Common facial skin problem – The Male version

Nov 06, 13 Common facial skin problem – The Male version

Self-care does not restrict to only females. Our male counterparts also deserve some attention to this issue. There are some skin problems that are more prevalent among males and some issues tends to be more significant in them. In this issue, we’ll have a look at some of the common facial skin problems among men.

Oily skin

For some reason, there are more men presenting to my clinic with oily skin. This can be a standalone problem or coupled with acne. There are evidences to show that the oily part of the skin is associated with more inflamed lesion of acne; namely those that are red and with pus. Treatment of acne is covered in another separate write-up and we’ll not touch on this in this issue.

Treatment of oily skin can be done in various ways. Topically, vitamin A derived creams/gels such as tretinoin and adapalene can reduce oil production on the skin. Tretinoin is to be applied at night as the compound is deactivated with light. On the other hand, adapalene does not have this restriction can it can be used up to twice a day.

Selection of moisturiser also plays a big role. Avoid ointment and creams as moisturiser as these may worsen the condition. Gel or lotion based moisturiser will be a more appropriate option.

When the condition is more severe, chemical peeling may also aid to reduce oil production. In particular, salicylic acid peel will be most suitable for this purpose. However, other chemical peels may also be able to help in oil reduction.


One main difference between male and female is the abundance of facial hair; i.e. moustache, side-burns etc. With the abundance of hair, men can be more prone for inflammation of the hair follicles, namely folliculitis. This can be aggravated by occlusive shaving creams or skincare. The method of shaving may also contributes towards this condition. Some tips on hair removal/shaving are found on another section of this blog.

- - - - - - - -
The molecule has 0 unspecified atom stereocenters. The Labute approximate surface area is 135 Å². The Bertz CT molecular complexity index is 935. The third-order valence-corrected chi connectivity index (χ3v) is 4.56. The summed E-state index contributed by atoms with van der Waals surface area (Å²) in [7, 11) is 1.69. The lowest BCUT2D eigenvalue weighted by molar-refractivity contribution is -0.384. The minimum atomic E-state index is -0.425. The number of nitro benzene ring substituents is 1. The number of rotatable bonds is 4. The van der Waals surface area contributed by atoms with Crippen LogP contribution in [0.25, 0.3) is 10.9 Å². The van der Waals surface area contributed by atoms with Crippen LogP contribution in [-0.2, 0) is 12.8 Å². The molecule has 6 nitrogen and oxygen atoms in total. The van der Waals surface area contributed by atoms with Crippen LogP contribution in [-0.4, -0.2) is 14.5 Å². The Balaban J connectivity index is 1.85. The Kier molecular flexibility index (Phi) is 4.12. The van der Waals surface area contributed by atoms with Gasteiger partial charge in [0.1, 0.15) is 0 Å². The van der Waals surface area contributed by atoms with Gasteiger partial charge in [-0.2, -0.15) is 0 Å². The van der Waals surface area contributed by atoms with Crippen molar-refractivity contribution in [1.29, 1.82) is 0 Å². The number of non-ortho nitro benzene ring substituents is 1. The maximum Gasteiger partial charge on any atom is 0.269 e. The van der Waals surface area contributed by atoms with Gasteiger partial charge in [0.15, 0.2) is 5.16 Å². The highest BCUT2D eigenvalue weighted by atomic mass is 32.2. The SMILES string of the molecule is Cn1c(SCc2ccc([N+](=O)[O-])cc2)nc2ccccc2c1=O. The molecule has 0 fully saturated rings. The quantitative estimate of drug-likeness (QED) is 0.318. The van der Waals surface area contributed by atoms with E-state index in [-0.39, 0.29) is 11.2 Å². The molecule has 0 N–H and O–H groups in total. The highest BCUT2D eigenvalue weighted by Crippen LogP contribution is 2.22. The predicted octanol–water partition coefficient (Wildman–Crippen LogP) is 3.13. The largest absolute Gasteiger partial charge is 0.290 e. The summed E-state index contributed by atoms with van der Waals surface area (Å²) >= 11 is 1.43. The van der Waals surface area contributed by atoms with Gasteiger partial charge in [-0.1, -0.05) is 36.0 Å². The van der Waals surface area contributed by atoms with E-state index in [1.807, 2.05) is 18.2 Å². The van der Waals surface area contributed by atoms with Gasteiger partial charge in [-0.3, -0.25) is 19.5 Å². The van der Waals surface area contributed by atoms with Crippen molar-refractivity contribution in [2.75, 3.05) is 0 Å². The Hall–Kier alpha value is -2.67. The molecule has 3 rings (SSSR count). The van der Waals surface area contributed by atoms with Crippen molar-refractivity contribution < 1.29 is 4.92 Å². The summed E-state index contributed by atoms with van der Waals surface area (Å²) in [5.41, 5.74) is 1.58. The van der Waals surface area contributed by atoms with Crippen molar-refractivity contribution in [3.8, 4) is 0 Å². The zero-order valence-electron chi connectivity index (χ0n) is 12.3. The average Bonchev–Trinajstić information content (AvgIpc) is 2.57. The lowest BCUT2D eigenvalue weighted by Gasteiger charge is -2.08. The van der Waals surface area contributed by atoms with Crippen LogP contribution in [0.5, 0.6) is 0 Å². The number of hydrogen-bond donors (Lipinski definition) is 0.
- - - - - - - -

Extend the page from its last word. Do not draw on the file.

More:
To treat folliculitis, it is most important to identify aggravating factors and to remove them. For mild cases, antibiotics cream can reduce the severity of folliculitis. When more severe, doctors may need to prescribe antibiotics for a certain period of time to reduce the inflammation. Sometimes, hair removal treatment may be needed to reduce its occurrence.

Dull complexion

Men also want to have a brighter complexion. Quite a number of my male patients came with this complaint. Dull complexion makes one look tired and ‘hagged’. The main reason to this is the accumulation and thickening of the ‘dead skin’ layer of the skin, namely stratum corneum.

Infrequent scrubbing of the face can reduce this. For more severe cases, microdermabrasion and light chemical peeling can do the trick. Microdermabrasion removes this ‘dead skin’ layer without much of down-time. Immediately after the procedure, one can see that the skin is brightened up. Light chemical peeling can do the same. Depending on the depth of the peel, the effect can be better or similar. However, chemical peel may be accompanied by its downtime; namely redness and light flaking of the skin.

Acne scars

This is another common presentation in my clinic. In the past, many people treat acne as part of ‘growing-up’ and do not seek treatment for this condition. While acne is transitional in most of the cases, the resultant acne scars are very often permanent. Pigmentary scars are transitional and can be lightened faster using creams, microdermabrasion, chemical peeling, light and laser therapy.

Protuberant scars such as keloid and hypertrophic scars bulge out from the skin. Hypertrophic scars can resolve on its on but keloid may stay or even gets bigger with time. Keloid treatments are discussed here.

For indented scars (scars that cause skin depression), treatments can be more challenging. Mild cases may be improved with chemical peeling and microdermabrasion. Very often, laser therapy such as fractional CO2 or erbium yag laser is needed to improve the condition. In some cases, acid treatment and surgery may be needed for significant improvement.


What other male skin conditions interest you? You may want to leave your comment below and I will discuss about it in the following issue…


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